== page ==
Zaman: There is ongoing speculation of map changes in the Middle East. What kind of Middle East will you envisage 10 years time?
Tariq Ali: We are witnessing a tragedy. The Middle-East created by the British and the French after the First World War (thanks partially to the short-sighted decision by the Ottoman bureaucracy to back Germany rather than remain neutral) is now being destroyed and re-created by the Amewrican Empire with the help of its local satraps: Israel and Saudi Arabia. The occupation of Iraq and the open support to clerical Shia parties created a serious rift between the two large Muslim communities in that country which is being exacerbated in Syria, Yemen, Bahrein, etc. Its a disaster. It seems that the US does not want any sovereign state to exist in the region. The model is to create replicas of the Gulf states elsewhere in the region.
Zaman: When was your most recent trip to Istanbul and how do you compare old and new Istanbul?
Tariq Ali: I have visited Istanbul many times over the last decades. I was there soon after the Gezi events and have, in the past, spoken at events in Ankara, Diyarbakir, Izmir and Istanbul. I was last there in 2013. An old cinema on İstiklal was about to be dynamited. It would be replaced by yet more characterless shops that have already disfigured this historic street with its arcades and Belle Epoque apartments (where, once upon a time, many wealthy Armenian merchant families lived). There had been a few mild demonstrations against the execution of the movie house, but symbolic in character. A new bridge over the Bosphorus was another threat a new grand mosque to steal the landscape from Sinan’s delicate architecture. These were ravings of a cynical reptile now losing touch with reality, a megalomaniac obsessed with leaving his mark on a city like the Ottoman Sultans. This also had another advantage. More money for the AKP’s favoured building industry, a healthy of proportion of which would end up in the pockets of the AKP leaders.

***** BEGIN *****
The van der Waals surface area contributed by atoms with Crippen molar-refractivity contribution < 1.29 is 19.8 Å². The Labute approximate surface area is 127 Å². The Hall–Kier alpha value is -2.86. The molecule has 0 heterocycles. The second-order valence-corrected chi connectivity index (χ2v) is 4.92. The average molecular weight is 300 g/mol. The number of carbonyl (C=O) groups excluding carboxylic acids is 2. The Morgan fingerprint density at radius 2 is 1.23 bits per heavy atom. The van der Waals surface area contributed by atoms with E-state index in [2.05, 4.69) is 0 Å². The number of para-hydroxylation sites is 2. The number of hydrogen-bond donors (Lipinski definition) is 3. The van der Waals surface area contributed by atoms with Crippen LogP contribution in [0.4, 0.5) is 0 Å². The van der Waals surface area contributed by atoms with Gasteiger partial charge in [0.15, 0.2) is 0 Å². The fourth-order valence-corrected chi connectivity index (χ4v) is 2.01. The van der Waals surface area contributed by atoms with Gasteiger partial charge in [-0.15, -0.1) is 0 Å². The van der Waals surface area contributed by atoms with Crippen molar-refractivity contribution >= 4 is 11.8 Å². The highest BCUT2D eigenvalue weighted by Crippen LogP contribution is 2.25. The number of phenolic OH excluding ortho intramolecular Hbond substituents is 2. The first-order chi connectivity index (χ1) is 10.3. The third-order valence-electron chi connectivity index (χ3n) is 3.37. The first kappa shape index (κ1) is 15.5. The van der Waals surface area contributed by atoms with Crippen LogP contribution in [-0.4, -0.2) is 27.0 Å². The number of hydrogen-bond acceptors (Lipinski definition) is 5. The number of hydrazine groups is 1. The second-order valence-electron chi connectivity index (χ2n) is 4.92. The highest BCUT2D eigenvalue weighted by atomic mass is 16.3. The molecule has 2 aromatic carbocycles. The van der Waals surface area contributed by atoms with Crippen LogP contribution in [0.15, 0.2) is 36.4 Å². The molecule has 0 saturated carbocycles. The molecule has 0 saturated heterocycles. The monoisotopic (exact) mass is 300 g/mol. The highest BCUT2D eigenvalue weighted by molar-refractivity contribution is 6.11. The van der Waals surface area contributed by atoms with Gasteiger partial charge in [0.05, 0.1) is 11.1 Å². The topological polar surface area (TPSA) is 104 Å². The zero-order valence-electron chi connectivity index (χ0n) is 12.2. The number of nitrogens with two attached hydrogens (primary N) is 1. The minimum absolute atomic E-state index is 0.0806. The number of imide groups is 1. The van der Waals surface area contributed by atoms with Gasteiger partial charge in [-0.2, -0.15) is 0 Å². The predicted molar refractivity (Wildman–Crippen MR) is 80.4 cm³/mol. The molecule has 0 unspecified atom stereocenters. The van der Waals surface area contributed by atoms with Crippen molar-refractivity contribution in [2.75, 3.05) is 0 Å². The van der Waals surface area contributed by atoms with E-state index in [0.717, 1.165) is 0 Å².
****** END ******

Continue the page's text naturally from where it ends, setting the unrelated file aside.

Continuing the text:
The Turkish elections represent a modest victory for the New Right in Turkey. The carefully orchestrated violence has sent some Turkish voters scurrying back to Erdogan and giving him an overall majority, but not one large enough to change the constitution. Its a reversion to the status quo ante. The Republican secularists have failed miserably. The progressive HDP has declined but still has significant seats in parliament. This battle has been lost, but the war is not over. The violence in Ankara frightened many people, but Erdogan’s cultivation of ISIS suggests that the destabilisation of the country is going to continue. We must neither laugh nor cry but understand.
This interview was conducted by ZAMAN.